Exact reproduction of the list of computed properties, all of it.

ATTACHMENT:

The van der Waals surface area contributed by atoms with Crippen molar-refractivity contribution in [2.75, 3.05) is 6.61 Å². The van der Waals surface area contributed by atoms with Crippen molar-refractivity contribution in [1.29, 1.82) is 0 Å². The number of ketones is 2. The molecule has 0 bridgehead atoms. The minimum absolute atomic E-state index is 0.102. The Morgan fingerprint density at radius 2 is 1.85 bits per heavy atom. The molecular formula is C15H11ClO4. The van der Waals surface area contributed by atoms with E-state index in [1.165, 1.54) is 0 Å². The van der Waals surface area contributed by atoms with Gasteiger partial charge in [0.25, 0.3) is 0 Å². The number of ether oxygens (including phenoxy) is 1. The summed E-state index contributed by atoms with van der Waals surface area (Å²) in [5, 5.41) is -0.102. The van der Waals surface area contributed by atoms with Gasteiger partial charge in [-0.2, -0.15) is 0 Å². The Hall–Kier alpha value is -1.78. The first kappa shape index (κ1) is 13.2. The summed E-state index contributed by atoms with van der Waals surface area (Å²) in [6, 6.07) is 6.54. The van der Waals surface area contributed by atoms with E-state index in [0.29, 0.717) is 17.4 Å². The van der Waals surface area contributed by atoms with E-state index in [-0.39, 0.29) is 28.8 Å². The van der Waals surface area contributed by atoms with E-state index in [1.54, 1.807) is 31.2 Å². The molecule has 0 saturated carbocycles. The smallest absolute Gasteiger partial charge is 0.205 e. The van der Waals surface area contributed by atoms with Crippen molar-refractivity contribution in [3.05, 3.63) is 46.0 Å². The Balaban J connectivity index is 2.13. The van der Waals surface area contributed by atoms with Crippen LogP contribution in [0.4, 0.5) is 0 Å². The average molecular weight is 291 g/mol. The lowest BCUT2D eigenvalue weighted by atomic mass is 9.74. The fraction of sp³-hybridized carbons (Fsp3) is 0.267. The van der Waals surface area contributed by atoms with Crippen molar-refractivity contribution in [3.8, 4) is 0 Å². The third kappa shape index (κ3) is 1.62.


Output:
The van der Waals surface area contributed by atoms with Crippen molar-refractivity contribution in [2.75, 3.05) is 6.61 Å². The van der Waals surface area contributed by atoms with Crippen molar-refractivity contribution in [1.29, 1.82) is 0 Å². The number of ketones is 2. The molecule has 0 bridgehead atoms. The minimum absolute atomic E-state index is 0.102. The Morgan fingerprint density at radius 2 is 1.85 bits per heavy atom. The molecular formula is C15H11ClO4. The van der Waals surface area contributed by atoms with E-state index in [1.165, 1.54) is 0 Å². The van der Waals surface area contributed by atoms with Gasteiger partial charge in [0.25, 0.3) is 0 Å². The number of ether oxygens (including phenoxy) is 1. The summed E-state index contributed by atoms with van der Waals surface area (Å²) in [5, 5.41) is -0.102. The van der Waals surface area contributed by atoms with Gasteiger partial charge in [-0.2, -0.15) is 0 Å². The Hall–Kier alpha value is -1.78. The first kappa shape index (κ1) is 13.2. The summed E-state index contributed by atoms with van der Waals surface area (Å²) in [6, 6.07) is 6.54. The van der Waals surface area contributed by atoms with E-state index in [0.29, 0.717) is 17.4 Å². The van der Waals surface area contributed by atoms with E-state index in [-0.39, 0.29) is 28.8 Å². The van der Waals surface area contributed by atoms with E-state index in [1.54, 1.807) is 31.2 Å². The molecule has 0 saturated carbocycles. The smallest absolute Gasteiger partial charge is 0.205 e. The van der Waals surface area contributed by atoms with Crippen molar-refractivity contribution in [3.05, 3.63) is 46.0 Å². The Balaban J connectivity index is 2.13. The van der Waals surface area contributed by atoms with Crippen LogP contribution in [0.4, 0.5) is 0 Å². The average molecular weight is 291 g/mol. The lowest BCUT2D eigenvalue weighted by atomic mass is 9.74. The fraction of sp³-hybridized carbons (Fsp3) is 0.267. The van der Waals surface area contributed by atoms with Crippen molar-refractivity contribution in [3.8, 4) is 0 Å². The third kappa shape index (κ3) is 1.62.